Have you ever thought about what we would look like as a community, to an alien from another world, if they visited Earth? What would they think of all of our citizens walking around looking down into our small square hand held machines, instead of at each other? Wouldn’t it seem odd to see people sitting at a table together, not interacting with each other, but with these little machines? Sending text messages and emojis to the person sitting next to us? Or in the next room?

It seems odd to me. But more strange is another distinction that might shock visitors from another planet: Half of us wear make up, concealer, lipstick, paint our faces, our finger nails, our toe nails and cover all sorts of things with our make up. And the other half of us have faces that are good to go, no assembly required.

I never thought too much about this, until I was listening to Glennon Doyle’s podcast “We can do hard things” last week. I only caught a few minutes of the episode entitled “Beauty: How did we get trapped in this cage and how do we break free?” But what I heard grabbed my attention. Why is it that men’s faces are ready for public consumption, but women have to make ours up each day?

I enjoy glamor as much as the next woman. Putting on a favorite navy Ann Taylor suit, with a feminine blouse and its dainty lapels, perfect paten leather heels to match and dressing up from head to toe, is actually a blast. But only when I feel like it. I never thought much about the fact that men do not put anything on their faces, except a few who might use some type of moisturizer if anything. But I do now see the irony in this phenomenon that women have to be made up to leave the house, and men do not.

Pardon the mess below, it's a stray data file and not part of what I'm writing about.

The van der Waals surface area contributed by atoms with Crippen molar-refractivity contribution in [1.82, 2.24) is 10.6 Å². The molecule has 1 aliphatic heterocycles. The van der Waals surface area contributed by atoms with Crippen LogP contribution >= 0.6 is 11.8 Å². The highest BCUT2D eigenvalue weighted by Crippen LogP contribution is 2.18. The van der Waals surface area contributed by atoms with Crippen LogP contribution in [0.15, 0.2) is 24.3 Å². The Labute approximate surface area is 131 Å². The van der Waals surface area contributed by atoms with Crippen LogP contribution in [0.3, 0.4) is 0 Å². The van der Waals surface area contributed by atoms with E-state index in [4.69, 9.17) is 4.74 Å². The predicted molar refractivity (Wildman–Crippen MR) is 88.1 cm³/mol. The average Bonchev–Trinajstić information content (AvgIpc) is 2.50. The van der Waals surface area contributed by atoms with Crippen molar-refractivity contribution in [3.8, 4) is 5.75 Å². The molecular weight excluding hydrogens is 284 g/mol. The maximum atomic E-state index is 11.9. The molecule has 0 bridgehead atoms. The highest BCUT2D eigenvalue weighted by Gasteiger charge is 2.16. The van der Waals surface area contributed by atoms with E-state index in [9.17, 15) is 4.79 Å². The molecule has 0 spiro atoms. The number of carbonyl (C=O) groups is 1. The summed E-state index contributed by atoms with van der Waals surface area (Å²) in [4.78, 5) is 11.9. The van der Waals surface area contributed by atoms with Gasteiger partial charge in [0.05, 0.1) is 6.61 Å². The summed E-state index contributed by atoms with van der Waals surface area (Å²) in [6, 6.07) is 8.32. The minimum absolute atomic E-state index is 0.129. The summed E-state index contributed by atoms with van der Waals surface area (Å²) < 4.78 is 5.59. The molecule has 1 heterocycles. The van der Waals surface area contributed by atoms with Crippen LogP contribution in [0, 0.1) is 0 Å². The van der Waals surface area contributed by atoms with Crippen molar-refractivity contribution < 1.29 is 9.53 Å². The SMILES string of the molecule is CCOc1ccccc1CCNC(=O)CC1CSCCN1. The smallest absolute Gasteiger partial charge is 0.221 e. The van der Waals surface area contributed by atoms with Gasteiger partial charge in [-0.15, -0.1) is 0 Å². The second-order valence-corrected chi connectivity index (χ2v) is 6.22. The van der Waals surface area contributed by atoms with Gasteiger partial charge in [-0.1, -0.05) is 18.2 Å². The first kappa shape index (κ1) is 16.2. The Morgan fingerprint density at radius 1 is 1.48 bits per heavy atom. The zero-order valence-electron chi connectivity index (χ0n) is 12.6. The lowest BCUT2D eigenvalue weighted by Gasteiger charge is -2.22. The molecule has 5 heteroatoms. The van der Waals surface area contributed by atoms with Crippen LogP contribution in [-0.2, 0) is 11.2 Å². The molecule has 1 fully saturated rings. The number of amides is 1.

This topic can and likely will take us in many directions about beauty, cultural pressure, and individual choice. But for today, at least bringing awareness, openly and without judgment to the fact that women are conditioned to feel we need to maximize our appearance at every age, at any cost, and with any chemicals that can do the “trick” is the purpose of today’s post.

If you are not a woman, no worries. This is not an attack on your beautiful faces! It is only an invitation for those of us who are girls and women, to at least notice, that expectations are not the same when it comes to physical appearance. Only after awareness, can we begin to at least ask what this may mean to us individually.

These messages start when we are barely old enough to walk, and the industries that teach us we need more make up, so the world can see less of who we actually are (from our Joy to our Sorrow, from our exhaustion to our victory) are the fiscal beneficiaries of our buy-in to the dogma.

The non-fiscal price women, and society pay as a whole, for accepting these values is probably enough material for an entire book. For now, I am just passing on an increased awareness that resonated with me. Women like Glennon Doyle, Alicia Keys and others are starting to open this conversation and I believe it is worth joining in and at least getting curious. Curious about why we look in the mirror each morning, and get to work getting made up, before getting to work, at all.

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